A quick glance at a sectional chart will show a plethora of information for pilots. One of the key items on all aeronautical charts is the airports… Most pilots know that airports with long runways are shown with a box-shaped icon outlining the runway complex, whereas airports that feature shorter runways are displayed with the runway complex within a circle.
Some of the studious pilots that have spent considerable time reading the aeronautical chart legend may even know that airports with runways longer than 8,069 feet are those shown with the outlining around the runway complex in the approximate shapes of rectangles, where as airports with hard-surface runways in length from 1,500 feet to 8,069 feet are shown with the runway complex inlayed in a circle shape.
These box and circle outlines are color coded with magenta icons indicating that the airport does not have a control tower, whereas airports shown in blue feature a control tower.
Each airport icon has an associated information block located close by, sometimes in crowded areas these info data blocks are linked with the use of a dotted line… One of the items within the data block is the length of the longest runway, rounded to the nearest 100 feet. However, typical rounding rules are not followed here. Runway distances are rounded using 70 as the division point. Thus, a runway that is 8,069 feet would be charted as “80” and a runway with a length of 8,070 feet would be charted as “81”.
You may be asking yourself, is this odd rounding rule employed by he FAA the tipping point for the shape utilized to highlight the airport on the chart too? Well, the reality of the situation is much more simple…
The icons on the chart are designed to actually provide useful navigational information, as much as possible anyways. The icon is designed to reflect what a pilot would see out the window, to scale. This is something, I wrote about previously, in the blog post titled “The Art of the (Aeronautical Chart… What you see versus reality!” The post was published here on ReviewBeforeFlight on 9/30/2015. I recommend you read the entire post from the “The Art of the Chart” series, but you can scroll down to item number two for more details on this specific topic.
Thus, what is displayed within the airport icon is what the pilot sees out the window, further the entire runway complex layout, even closed runways, are included and shown to scale. So a runway that is on the shorter side, say 3500 feet would appear as shorter within the circle airport icon, where as an airport icon for an airport with a runway more than 7,000 feet long would show the runway stretching almost entirely across the circle. Thus, the size of the circle chosen for the airport icon on sectional charts allows for a runway that is up to 8,069 feet long to be shown to scale. Once a runway reaches 8,070 feet, rounded to 8,100 feet the runway would stretch beyond the limits of the circle, thus the circle is dropped in lieu of outlines for the runways, or the “rectangle effect”.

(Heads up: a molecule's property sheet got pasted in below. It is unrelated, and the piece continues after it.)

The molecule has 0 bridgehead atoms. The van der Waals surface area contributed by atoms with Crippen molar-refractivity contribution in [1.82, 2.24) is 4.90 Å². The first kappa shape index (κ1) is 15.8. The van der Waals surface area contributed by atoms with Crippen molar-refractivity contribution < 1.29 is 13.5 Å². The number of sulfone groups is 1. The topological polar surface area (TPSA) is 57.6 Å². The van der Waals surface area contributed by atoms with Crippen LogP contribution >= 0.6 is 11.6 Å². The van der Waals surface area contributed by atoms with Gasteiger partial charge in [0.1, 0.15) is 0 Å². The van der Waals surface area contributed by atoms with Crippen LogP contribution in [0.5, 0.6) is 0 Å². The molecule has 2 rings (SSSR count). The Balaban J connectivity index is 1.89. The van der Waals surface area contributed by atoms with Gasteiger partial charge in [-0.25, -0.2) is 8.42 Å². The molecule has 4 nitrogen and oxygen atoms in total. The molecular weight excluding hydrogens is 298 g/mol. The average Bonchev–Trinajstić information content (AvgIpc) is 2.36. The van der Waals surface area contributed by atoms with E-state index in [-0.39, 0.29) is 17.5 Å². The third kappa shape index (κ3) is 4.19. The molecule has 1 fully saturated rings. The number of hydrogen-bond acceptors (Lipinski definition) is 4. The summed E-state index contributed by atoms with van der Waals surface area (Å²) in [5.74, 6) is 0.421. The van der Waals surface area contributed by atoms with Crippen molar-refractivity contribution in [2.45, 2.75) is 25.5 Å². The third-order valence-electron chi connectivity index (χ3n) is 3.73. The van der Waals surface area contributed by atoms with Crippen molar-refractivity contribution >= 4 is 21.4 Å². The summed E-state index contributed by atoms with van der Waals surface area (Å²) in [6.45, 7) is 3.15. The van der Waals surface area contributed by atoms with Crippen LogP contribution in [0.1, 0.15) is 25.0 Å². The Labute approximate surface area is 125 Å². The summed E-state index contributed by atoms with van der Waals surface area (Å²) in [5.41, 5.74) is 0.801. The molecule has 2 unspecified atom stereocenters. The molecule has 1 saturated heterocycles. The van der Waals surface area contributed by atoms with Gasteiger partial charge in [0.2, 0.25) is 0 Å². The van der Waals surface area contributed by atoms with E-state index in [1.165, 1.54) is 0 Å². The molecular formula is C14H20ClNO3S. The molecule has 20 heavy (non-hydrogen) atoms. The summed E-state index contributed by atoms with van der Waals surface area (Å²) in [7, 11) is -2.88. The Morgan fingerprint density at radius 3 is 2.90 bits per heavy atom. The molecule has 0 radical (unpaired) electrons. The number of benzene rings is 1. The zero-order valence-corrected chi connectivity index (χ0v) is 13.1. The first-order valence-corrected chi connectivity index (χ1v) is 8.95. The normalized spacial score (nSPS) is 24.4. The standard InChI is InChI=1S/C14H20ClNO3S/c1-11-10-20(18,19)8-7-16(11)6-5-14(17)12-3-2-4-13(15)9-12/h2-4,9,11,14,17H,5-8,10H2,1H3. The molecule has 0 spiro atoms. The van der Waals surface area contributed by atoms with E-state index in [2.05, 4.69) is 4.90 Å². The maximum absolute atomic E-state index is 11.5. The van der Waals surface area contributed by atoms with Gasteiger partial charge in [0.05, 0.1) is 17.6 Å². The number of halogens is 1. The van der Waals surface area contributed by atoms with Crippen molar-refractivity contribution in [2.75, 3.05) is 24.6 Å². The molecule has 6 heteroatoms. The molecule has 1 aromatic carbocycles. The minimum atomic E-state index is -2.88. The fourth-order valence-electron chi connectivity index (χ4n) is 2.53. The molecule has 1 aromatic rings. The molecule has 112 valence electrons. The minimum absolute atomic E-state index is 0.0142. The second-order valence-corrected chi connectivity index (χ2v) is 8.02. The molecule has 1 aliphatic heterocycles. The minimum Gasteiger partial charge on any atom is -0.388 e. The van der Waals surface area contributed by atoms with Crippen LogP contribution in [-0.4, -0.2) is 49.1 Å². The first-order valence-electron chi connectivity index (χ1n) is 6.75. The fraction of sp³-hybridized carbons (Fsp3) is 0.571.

So, as Paul Harvey used to say on the radio, “Now you know the rest of the story…”
-Fly Safe, @MTElia1B9
BONUS: I found this during the research for this blog post…
You’ll notice the Cavern City (CNM) airport features a longest runway of 7800 feet, obviously less than the 8,070 feet needed for the “rectangle shaped” airport icon on the Sectional chart. In this case the cartographers faced a challenge of showing all runways to scale. Due due to the very unique runway complex layout they had to drop the circle icon because the runways as laid out would extend beyond the circle icon associated with the geographical 8,069 feet diameter. Thus, this airport, without a runway at least 8,070 feet long is shown with the “rectangle” type icon as opposed to the circle…
BONUS 2, 1/9/19: Special thanks to ReviewBeforeFlight reader, and one of my good friends, Adam Scott for pointing out the Brunswick Executive Airport (KBXM) in Maine. This airport features two parallel runways of 8,000′ by 200′. Due to the space between the runways this layout wouldn’t fit within the circle icon and as such the box-style depiction was utilized on the New York Sectional Chart. Also worth noting that one of the runways in indefinitely closed. However, the icon will not switch to the circle because the chartogrqpherrs work to depict, as close as possible, what us pilots will see out the windows and since we’d see two runways, albeit one with big yellow X’s, the icon will remain depicting the two strips.